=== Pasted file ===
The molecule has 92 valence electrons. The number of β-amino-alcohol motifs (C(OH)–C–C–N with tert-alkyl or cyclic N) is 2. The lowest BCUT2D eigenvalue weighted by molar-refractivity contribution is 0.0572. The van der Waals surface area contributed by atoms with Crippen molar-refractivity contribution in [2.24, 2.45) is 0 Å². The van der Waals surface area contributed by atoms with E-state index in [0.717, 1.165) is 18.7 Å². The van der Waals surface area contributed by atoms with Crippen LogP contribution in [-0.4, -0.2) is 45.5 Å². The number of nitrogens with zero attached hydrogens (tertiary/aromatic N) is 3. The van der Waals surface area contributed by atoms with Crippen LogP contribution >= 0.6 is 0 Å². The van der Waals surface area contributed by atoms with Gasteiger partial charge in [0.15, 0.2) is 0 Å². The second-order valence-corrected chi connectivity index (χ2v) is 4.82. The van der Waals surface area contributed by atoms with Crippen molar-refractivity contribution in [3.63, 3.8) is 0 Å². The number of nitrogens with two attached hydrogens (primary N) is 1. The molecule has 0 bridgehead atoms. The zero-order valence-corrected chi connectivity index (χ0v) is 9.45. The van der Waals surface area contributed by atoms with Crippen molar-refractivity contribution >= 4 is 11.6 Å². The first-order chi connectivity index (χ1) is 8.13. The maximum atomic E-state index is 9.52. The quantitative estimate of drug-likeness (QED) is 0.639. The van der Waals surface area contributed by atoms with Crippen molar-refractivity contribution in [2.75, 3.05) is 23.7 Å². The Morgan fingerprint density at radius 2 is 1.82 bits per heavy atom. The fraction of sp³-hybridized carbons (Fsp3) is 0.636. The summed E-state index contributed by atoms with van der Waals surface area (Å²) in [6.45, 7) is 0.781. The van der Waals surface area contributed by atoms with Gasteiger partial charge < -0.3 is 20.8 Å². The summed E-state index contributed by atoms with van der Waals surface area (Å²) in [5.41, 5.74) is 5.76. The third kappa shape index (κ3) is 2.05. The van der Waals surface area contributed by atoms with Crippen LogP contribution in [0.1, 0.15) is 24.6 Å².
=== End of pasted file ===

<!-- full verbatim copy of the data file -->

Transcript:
The molecule has 92 valence electrons. The number of β-amino-alcohol motifs (C(OH)–C–C–N with tert-alkyl or cyclic N) is 2. The lowest BCUT2D eigenvalue weighted by molar-refractivity contribution is 0.0572. The van der Waals surface area contributed by atoms with Crippen molar-refractivity contribution in [2.24, 2.45) is 0 Å². The van der Waals surface area contributed by atoms with E-state index in [0.717, 1.165) is 18.7 Å². The van der Waals surface area contributed by atoms with Crippen LogP contribution in [-0.4, -0.2) is 45.5 Å². The number of nitrogens with zero attached hydrogens (tertiary/aromatic N) is 3. The van der Waals surface area contributed by atoms with Crippen LogP contribution >= 0.6 is 0 Å². The van der Waals surface area contributed by atoms with Gasteiger partial charge in [0.15, 0.2) is 0 Å². The second-order valence-corrected chi connectivity index (χ2v) is 4.82. The van der Waals surface area contributed by atoms with Crippen molar-refractivity contribution in [3.63, 3.8) is 0 Å². The number of nitrogens with two attached hydrogens (primary N) is 1. The molecule has 0 bridgehead atoms. The zero-order valence-corrected chi connectivity index (χ0v) is 9.45. The van der Waals surface area contributed by atoms with Crippen molar-refractivity contribution >= 4 is 11.6 Å². The first-order chi connectivity index (χ1) is 8.13. The maximum atomic E-state index is 9.52. The quantitative estimate of drug-likeness (QED) is 0.639. The van der Waals surface area contributed by atoms with Crippen molar-refractivity contribution in [2.75, 3.05) is 23.7 Å². The Morgan fingerprint density at radius 2 is 1.82 bits per heavy atom. The fraction of sp³-hybridized carbons (Fsp3) is 0.636. The summed E-state index contributed by atoms with van der Waals surface area (Å²) in [6.45, 7) is 0.781. The van der Waals surface area contributed by atoms with Gasteiger partial charge < -0.3 is 20.8 Å². The summed E-state index contributed by atoms with van der Waals surface area (Å²) in [5.41, 5.74) is 5.76. The third kappa shape index (κ3) is 2.05. The van der Waals surface area contributed by atoms with Crippen LogP contribution in [0.1, 0.15) is 24.6 Å².